Before she acquired a job at Potosi School District, Urbain taught at West Carroll High School which had about 400 students in the high school. They had budget cuts which caused her to leave her position there. Two years ago when Potosi was looking for a new art teacher, Urbain applied the same time as our previous art teacher Samantha Hilby. Hilby got the job, which left Urbain looking for another place to work. A year later, the art teacher position opened up once again, Urbain applied once again, and got the job. While going through this process, Urbain had one thought and one thought only. “Always persevere, never give up.” Urbain enjoys the small community, how everyone is positive here. “Not all schools are as positive as Potosi, everyone here should be grateful for that. If there's anything I like about teaching here, it's the fact that I get to see students from grades K-12, seeing their creativity, and hanging up their artwork.

Wednesday, May 22, 2019

Buddy Program at Potosi School District

by Nate Wieseler

If you attend Potosi High School,  like hanging out with kids and having a good time, you should apply for the buddy program. It's a program that allows the high school students to get closer and bond with the elementary kids. It helps show the Elementary kids a good role model and to get involved. It's a great way to give back to the school district and to also better yourself by simply hanging out with a kid.
The buddy program was established about three years ago. Nick Horner, a 2017 graduate said, “Mrs. Markham really started all of this, and with a little help from the kids we were able to start it up.” They also said, “The buddy system was a great way to get the seniors or role models of the school to get involved with the elementary kids.”
Brittany Horner, a current senior who is involved in the buddy system said, “The buddy system is a great thing; it not only helps the elementary kids, but it helps the high school kids. It really impacts the high school kids’ future, and what they plan on doing in life. If I could do it over I would do it ten times out of ten.” I also interviewed another student who is involved with the buddy system. I asked them about what they did with the kids and how often they met. They replied, “Once a week I would go visit my buddy and we would do multiple activities.  There was never really a set thing we would do; the kid would usually choose. The activities we did included board games, sports, interactive activities, just talking, going outside, arts and crafts. We did mostly everything we could with the kids.”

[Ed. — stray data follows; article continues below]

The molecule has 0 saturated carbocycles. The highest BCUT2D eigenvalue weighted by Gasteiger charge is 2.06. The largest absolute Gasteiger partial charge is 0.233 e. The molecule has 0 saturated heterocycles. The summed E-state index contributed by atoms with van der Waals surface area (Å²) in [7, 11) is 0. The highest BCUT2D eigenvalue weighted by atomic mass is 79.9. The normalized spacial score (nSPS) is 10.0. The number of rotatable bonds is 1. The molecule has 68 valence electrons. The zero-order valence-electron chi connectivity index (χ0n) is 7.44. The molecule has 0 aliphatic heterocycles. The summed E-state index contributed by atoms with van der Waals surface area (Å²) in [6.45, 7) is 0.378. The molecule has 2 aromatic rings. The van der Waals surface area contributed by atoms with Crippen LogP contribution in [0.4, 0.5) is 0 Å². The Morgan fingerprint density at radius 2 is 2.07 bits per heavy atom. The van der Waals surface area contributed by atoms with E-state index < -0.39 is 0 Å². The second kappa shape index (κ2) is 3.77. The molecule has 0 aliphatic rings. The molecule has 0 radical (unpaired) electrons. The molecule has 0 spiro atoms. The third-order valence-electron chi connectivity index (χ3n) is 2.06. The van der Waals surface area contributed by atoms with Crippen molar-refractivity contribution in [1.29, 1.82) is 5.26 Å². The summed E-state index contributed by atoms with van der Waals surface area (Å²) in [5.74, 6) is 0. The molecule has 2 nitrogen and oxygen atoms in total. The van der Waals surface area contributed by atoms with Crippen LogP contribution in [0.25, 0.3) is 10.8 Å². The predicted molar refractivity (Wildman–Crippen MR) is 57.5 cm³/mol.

The buddy system is a great way to impact the kids of your community and to even better yourself.  This is a great way for high school students at Potosi to have an impact and leave a lasting impression on their younger peers.

Seniors and 6th Graders Connect with the Environment

by Jaydon Carbone

At seven in the morning on May 15, 40 sixth grade students gathered at the entrance of Potosi High School. School would have started in an hour, if there was school that day, but these students were on their way to Wyalusing. A tradition that sixth graders from Potosi have done for forty plus years, it was their turn to participate in Outdoor Education. Joining the sixth graders were fifteen senior counselors, a few parents, and several staff members. Once the bus was packed up, groups were assigned, and everyone was ready; the bus left for the Effigy Mounds of Harpers Ferry in Iowa.
Once there, the large group of 55 was separated into two groups headed by two men who knew a great deal about the Effigy Mounds. The first group was led by an employee of the park who had a great passion for the mounds and the land surrounding. Mr. Steve Chandler led the second group on the tour that he had been going on for many years. On the hike, campers were told to pay attention to any species of bird that they could see so they could add it to the park’s bird sighting list. Campers and counselors also learned about the variety of plant life that calls the Effigy Mounds its home. After a long hike, campers reached their destination and were rewarded with a beautiful view of the Mississippi River.